Mar 13, 2002
By Ned Stafford
A new law designed to increase use of cheaper generic drugs in Germany has slammed into major opposition from physicians, prompting the Federal Health Ministry to fight back with an advertising campaign.
Viktor Szymczak, Health Ministry spokesman in Berlin, told Reuters Health Thursday that the goal of the 240,000-euro ad campaign is to inform and rally the masses in Germany to the benefits of the new law. Ads explaining the law will run in such outlets as weekly TV magazines and the daily Bild, a popular tabloid whose front page often is graced with color photos of topless women.
"There is a lack of information about the law," said Szymczak, adding that people who read Bild and TV magazines are "so-called normal people" who will benefit from lower drug prices.
Under the law, which took effect February 23rd, doctors are required to write the generic names of medicines on prescriptions, unless there is a valid reason to use a brand name. Pharmacists are then required to fill prescriptions with products in the lower third of the price range for a specific generic drug.
Health Minister Ulla Schmidt has said the new drug law would cut drug costs by 230 million euros in the first year. This would help to ease cost pressures on Germany's public health insurance system, which suffered a 2.8-billion-euro deficit in 2001 that triggered sharp increases in monthly premiums.
Various doctors groups have put up fierce political resistance to the generic drug law, saying that they--not pharmacists--should have ultimate authority of which product is used to fill a prescription. Supporters of the new law contend that doctors are opposed to the new law for personal financial reasons. They contend that some doctors receive gifts and excessive free drug samples from some drug companies, and that the new law would interfere with this cozy relationship.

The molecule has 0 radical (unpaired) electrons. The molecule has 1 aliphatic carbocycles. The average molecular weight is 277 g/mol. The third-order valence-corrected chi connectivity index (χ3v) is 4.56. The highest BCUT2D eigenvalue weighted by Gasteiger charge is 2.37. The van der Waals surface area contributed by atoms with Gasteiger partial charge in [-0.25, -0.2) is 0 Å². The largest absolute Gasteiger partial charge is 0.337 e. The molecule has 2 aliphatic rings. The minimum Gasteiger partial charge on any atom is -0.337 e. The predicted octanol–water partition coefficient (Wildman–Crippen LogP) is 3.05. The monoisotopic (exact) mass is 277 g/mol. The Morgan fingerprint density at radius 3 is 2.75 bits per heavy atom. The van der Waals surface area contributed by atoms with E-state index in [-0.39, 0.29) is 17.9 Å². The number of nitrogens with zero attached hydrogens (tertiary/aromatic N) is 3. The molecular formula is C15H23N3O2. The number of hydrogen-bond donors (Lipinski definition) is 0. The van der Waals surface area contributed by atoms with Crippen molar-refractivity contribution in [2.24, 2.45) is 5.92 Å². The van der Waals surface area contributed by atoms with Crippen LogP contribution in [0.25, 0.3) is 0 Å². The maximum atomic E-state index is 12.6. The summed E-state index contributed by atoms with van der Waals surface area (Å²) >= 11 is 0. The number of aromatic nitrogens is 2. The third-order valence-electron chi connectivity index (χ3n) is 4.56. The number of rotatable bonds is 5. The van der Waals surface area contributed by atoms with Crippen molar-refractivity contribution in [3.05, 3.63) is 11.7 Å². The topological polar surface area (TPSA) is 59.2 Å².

The law is generally described in Germany with the Latin words "aut idem, or "the same." After the aut idem law was passed in early February, doctors groups called on members to boycott the new law by checking a box on each prescription that forces pharmacists to use the specific brand prescribed by doctors.
Stories in the German press this week indicate that many doctors have rallied to the cause and are participating in the boycott.
For example, one doctors group, the MEDI Verbund, ordered 3,500 ink pad stamps with the words: "kein aut idem," or "no aut idem." Doctors are to stamp the words on each prescription they write.
The action was taken because a checkbox on standard German prescription forms giving doctors the right to prescribe brand names apparently has led to some confusion, MEDI Verbund said. The first 3,500 stamps have sold out, and an additional 3,000 have been ordered to meet demand from disgruntled doctors, MEDI Verbund said.
The NAV-Virchow-Bund, an organization representing German doctors in private practice, issued a press statement this week saying the new law had caused "chaos." It called on members to bypass pharmacies and dispense drugs themselves.
Szymczak, the Health Ministry spokesman, said that despite opposition and some confusion about the new law, the ministry still strongly supports the law.
"We are absolutely confident aut idem will succeed," he said.
Copyright © 2002 Reuters Limited